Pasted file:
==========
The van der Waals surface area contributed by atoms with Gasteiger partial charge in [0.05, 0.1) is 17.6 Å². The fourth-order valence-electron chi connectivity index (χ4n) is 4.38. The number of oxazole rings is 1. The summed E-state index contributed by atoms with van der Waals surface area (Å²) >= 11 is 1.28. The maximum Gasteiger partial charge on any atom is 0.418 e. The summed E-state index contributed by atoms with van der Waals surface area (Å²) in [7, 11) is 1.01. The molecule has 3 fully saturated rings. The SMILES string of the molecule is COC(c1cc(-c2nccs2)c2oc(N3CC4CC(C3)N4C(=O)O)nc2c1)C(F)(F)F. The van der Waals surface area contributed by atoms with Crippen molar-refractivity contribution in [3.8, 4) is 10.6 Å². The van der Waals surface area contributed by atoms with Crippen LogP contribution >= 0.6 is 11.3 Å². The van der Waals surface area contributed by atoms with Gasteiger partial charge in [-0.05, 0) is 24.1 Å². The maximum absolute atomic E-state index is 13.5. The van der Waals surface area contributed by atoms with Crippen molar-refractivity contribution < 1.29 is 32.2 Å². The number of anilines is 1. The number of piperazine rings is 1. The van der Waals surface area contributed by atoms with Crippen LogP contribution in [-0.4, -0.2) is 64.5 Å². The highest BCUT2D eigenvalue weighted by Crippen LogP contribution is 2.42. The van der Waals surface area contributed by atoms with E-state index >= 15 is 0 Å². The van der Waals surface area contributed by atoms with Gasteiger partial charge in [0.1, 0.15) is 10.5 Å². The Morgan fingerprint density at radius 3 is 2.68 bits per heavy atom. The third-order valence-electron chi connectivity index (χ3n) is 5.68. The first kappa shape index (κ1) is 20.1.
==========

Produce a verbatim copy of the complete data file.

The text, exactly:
The van der Waals surface area contributed by atoms with Gasteiger partial charge in [0.05, 0.1) is 17.6 Å². The fourth-order valence-electron chi connectivity index (χ4n) is 4.38. The number of oxazole rings is 1. The summed E-state index contributed by atoms with van der Waals surface area (Å²) >= 11 is 1.28. The maximum Gasteiger partial charge on any atom is 0.418 e. The summed E-state index contributed by atoms with van der Waals surface area (Å²) in [7, 11) is 1.01. The molecule has 3 fully saturated rings. The SMILES string of the molecule is COC(c1cc(-c2nccs2)c2oc(N3CC4CC(C3)N4C(=O)O)nc2c1)C(F)(F)F. The van der Waals surface area contributed by atoms with Crippen molar-refractivity contribution in [3.8, 4) is 10.6 Å². The van der Waals surface area contributed by atoms with Crippen LogP contribution >= 0.6 is 11.3 Å². The van der Waals surface area contributed by atoms with Gasteiger partial charge in [-0.05, 0) is 24.1 Å². The maximum absolute atomic E-state index is 13.5. The van der Waals surface area contributed by atoms with Crippen molar-refractivity contribution < 1.29 is 32.2 Å². The number of anilines is 1. The number of piperazine rings is 1. The van der Waals surface area contributed by atoms with Crippen LogP contribution in [-0.4, -0.2) is 64.5 Å². The highest BCUT2D eigenvalue weighted by Crippen LogP contribution is 2.42. The van der Waals surface area contributed by atoms with E-state index >= 15 is 0 Å². The van der Waals surface area contributed by atoms with Gasteiger partial charge in [0.1, 0.15) is 10.5 Å². The Morgan fingerprint density at radius 3 is 2.68 bits per heavy atom. The third-order valence-electron chi connectivity index (χ3n) is 5.68. The first kappa shape index (κ1) is 20.1.